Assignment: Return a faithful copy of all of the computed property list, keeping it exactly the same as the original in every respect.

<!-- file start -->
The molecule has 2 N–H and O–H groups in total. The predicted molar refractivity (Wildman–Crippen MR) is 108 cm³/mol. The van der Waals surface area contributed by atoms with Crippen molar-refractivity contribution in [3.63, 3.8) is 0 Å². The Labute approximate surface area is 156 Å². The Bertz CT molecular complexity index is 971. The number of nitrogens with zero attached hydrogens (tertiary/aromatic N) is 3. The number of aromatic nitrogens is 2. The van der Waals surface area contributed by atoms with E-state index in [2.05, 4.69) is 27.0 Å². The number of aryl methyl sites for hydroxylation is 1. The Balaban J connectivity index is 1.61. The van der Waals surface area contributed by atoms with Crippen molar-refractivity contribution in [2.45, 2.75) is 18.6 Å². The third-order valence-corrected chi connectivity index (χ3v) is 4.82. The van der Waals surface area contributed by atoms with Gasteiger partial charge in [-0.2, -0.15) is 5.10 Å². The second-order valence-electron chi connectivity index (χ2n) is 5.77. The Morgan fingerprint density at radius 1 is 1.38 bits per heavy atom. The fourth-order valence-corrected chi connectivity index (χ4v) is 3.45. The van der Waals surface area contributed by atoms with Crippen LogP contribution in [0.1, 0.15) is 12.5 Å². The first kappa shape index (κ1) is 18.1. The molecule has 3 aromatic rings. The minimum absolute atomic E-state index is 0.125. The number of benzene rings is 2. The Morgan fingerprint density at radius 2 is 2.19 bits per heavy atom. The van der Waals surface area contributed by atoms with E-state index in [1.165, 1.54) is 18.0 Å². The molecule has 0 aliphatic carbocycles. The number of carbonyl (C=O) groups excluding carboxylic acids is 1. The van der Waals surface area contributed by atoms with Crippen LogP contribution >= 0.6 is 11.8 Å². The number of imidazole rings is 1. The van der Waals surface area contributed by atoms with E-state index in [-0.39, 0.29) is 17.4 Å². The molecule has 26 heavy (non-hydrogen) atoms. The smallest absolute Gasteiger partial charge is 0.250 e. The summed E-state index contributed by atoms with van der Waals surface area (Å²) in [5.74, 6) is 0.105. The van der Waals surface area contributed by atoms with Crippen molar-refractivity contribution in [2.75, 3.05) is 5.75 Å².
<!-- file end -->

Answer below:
The molecule has 2 N–H and O–H groups in total. The predicted molar refractivity (Wildman–Crippen MR) is 108 cm³/mol. The van der Waals surface area contributed by atoms with Crippen molar-refractivity contribution in [3.63, 3.8) is 0 Å². The Labute approximate surface area is 156 Å². The Bertz CT molecular complexity index is 971. The number of nitrogens with zero attached hydrogens (tertiary/aromatic N) is 3. The number of aromatic nitrogens is 2. The van der Waals surface area contributed by atoms with E-state index in [2.05, 4.69) is 27.0 Å². The number of aryl methyl sites for hydroxylation is 1. The Balaban J connectivity index is 1.61. The van der Waals surface area contributed by atoms with Crippen molar-refractivity contribution in [2.45, 2.75) is 18.6 Å². The third-order valence-corrected chi connectivity index (χ3v) is 4.82. The van der Waals surface area contributed by atoms with Gasteiger partial charge in [-0.2, -0.15) is 5.10 Å². The second-order valence-electron chi connectivity index (χ2n) is 5.77. The Morgan fingerprint density at radius 1 is 1.38 bits per heavy atom. The fourth-order valence-corrected chi connectivity index (χ4v) is 3.45. The van der Waals surface area contributed by atoms with Crippen LogP contribution in [0.1, 0.15) is 12.5 Å². The first kappa shape index (κ1) is 18.1. The molecule has 3 aromatic rings. The minimum absolute atomic E-state index is 0.125. The number of benzene rings is 2. The Morgan fingerprint density at radius 2 is 2.19 bits per heavy atom. The van der Waals surface area contributed by atoms with E-state index in [1.165, 1.54) is 18.0 Å². The molecule has 0 aliphatic carbocycles. The number of carbonyl (C=O) groups excluding carboxylic acids is 1. The van der Waals surface area contributed by atoms with Crippen LogP contribution >= 0.6 is 11.8 Å². The number of imidazole rings is 1. The van der Waals surface area contributed by atoms with E-state index in [-0.39, 0.29) is 17.4 Å². The molecule has 26 heavy (non-hydrogen) atoms. The smallest absolute Gasteiger partial charge is 0.250 e. The summed E-state index contributed by atoms with van der Waals surface area (Å²) in [5.74, 6) is 0.105. The van der Waals surface area contributed by atoms with Crippen molar-refractivity contribution in [2.75, 3.05) is 5.75 Å².